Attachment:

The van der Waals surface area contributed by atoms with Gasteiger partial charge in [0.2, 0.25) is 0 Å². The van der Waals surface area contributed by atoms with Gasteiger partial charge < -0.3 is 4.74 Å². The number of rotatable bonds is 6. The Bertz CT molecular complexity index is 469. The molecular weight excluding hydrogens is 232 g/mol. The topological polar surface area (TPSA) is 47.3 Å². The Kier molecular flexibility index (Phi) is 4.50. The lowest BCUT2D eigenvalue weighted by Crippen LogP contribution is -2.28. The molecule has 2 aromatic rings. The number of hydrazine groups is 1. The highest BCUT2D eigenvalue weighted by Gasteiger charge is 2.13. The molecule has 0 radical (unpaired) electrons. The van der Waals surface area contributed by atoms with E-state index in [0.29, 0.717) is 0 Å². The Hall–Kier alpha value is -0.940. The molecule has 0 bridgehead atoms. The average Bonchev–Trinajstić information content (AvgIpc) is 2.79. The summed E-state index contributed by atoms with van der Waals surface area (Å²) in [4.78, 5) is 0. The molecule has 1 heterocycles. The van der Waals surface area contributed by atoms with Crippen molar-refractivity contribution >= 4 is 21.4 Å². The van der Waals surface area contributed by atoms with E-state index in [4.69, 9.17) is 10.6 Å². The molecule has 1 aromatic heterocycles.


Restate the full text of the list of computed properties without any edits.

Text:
The van der Waals surface area contributed by atoms with Gasteiger partial charge in [0.2, 0.25) is 0 Å². The van der Waals surface area contributed by atoms with Gasteiger partial charge < -0.3 is 4.74 Å². The number of rotatable bonds is 6. The Bertz CT molecular complexity index is 469. The molecular weight excluding hydrogens is 232 g/mol. The topological polar surface area (TPSA) is 47.3 Å². The Kier molecular flexibility index (Phi) is 4.50. The lowest BCUT2D eigenvalue weighted by Crippen LogP contribution is -2.28. The molecule has 2 aromatic rings. The number of hydrazine groups is 1. The highest BCUT2D eigenvalue weighted by Gasteiger charge is 2.13. The molecule has 0 radical (unpaired) electrons. The van der Waals surface area contributed by atoms with E-state index in [0.29, 0.717) is 0 Å². The Hall–Kier alpha value is -0.940. The molecule has 0 bridgehead atoms. The average Bonchev–Trinajstić information content (AvgIpc) is 2.79. The summed E-state index contributed by atoms with van der Waals surface area (Å²) in [4.78, 5) is 0. The molecule has 1 heterocycles. The van der Waals surface area contributed by atoms with Crippen molar-refractivity contribution >= 4 is 21.4 Å². The van der Waals surface area contributed by atoms with E-state index in [4.69, 9.17) is 10.6 Å². The molecule has 1 aromatic heterocycles.